I don’t know if I’m going to regularly do this, but I liked this week’s topic. I’ve read a lot of political science books that don’t get much traction on Goodreads. I’m going to use this time to highlight some of those books and some other underrated fiction.
This is a memoir about a person who was addicted to prescription pain killers. I really enjoy books about recovered (recovering) addicts. This one was a little better than others. I gave it 4 stars.
I’ve referenced this book on my blog before, and it’s fantastic. It’s a in depth look about hunger in the US. It gives you a lot of food for thought. 4 stars!
This is a book I read either in grad school or undergrad. I took a couple of National Security courses (my specialization), and it was pretty great. Richard Betts makes what could be a boring topic engaging. If you’re interested in the CIA, FBI, and the overall American intelligence system – this book is for you! 4 stars.
I cannot believe that Heather McElhatton’s books don’t have more views on Goodreads. She’s such a good writer for those of us who enjoy chick-lit. This book, in particular, is absolutely hilarious. 5 stars!
I really liked this book. It’s sort of like an adult version of a Dead Poet’s Society. A bunch of people trying to answer the questions of life. This book is definitely character driven, which is great. Walter Mosley has a lot of books, and I think this is one of his best. 4 stars.
This book probably only has under 2000 ratings because it’s new. But you should definitely go out and read this book. It’s an #ownvoices book written by a trans woman about a trans girl who moves to live with her father in the South. It’s a contemporary romance, and is very cute! 4 stars!
This book is so good! This was on the short list for the Manbooker International Prize for 2016, and I am so happy that I read it. It’s a wonderful fictional telling of the The Great Leap forward and life in a re-education camp. If you don’t know what The Great Leap forward is, try to pick up this book. 4.5 stars.
Good Kings, Bad Kings is a good book shedding some light on both individuals with physical disabilities and the state care system. It’s written by a woman who crated plays focusing on physical disabilities, and she uses a wheelchair herself. This book is set in Chicago and is written in a variety of dialects that are true to inhabitants of Chicago and the surrounding areas. If you’re looking to read some books that have a variety of characters, I’d suggest this book. It’s a 5 star read.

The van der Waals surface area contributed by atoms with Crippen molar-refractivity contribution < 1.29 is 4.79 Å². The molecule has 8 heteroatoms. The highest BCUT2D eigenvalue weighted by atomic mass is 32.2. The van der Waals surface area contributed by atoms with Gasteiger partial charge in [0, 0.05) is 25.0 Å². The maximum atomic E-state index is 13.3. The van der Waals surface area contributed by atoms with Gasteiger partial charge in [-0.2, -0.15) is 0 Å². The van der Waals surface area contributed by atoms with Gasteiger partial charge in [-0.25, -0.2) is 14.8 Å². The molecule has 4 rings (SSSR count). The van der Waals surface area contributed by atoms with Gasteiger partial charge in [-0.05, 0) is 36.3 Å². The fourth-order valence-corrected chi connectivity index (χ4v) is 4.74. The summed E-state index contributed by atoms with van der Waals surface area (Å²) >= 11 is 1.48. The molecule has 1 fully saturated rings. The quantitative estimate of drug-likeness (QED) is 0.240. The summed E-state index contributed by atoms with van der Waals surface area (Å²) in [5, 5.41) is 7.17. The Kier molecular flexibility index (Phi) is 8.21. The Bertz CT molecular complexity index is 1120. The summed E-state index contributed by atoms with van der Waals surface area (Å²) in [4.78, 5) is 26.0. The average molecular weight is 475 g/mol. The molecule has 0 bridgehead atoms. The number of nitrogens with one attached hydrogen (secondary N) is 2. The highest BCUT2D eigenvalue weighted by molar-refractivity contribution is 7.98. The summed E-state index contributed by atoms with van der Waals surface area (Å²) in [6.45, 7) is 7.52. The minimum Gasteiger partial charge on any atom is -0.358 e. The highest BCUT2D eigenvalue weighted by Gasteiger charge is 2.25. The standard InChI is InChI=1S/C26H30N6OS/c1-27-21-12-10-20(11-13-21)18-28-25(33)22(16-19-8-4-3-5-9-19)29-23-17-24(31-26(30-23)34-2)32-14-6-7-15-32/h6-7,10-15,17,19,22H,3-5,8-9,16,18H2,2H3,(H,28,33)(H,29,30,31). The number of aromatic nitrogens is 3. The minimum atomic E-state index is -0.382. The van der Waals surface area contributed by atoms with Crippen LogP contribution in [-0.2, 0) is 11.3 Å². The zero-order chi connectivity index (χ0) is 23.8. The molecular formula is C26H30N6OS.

This is another Man Booker International Prize 2016 find. It’s originally written in French, and it follows the path of a heart transplant. You get to see into the lives of the person who is going to donate the heart, their family, the doctors and nurses involved, and the recipient of the heart. It’s an interesting look at how the transplant process effects so many. I thought it was a superb concept. 4 stars!
I actually don’t understand how more people haven’t read this book. It follows a male narrator, Benjamin, who’s parents drop him off at an in-patient “boarding school” for trouble teens. These “troubles” range from depression to anxiety to a variety of personality disorders. The hospital is very focused on punishment and Benjamin has to figure out how to navigate his years at the school.
I love recommendations! I hope that you’ll check out a couple of this books. Happy Tuesday!
Until Next Time World…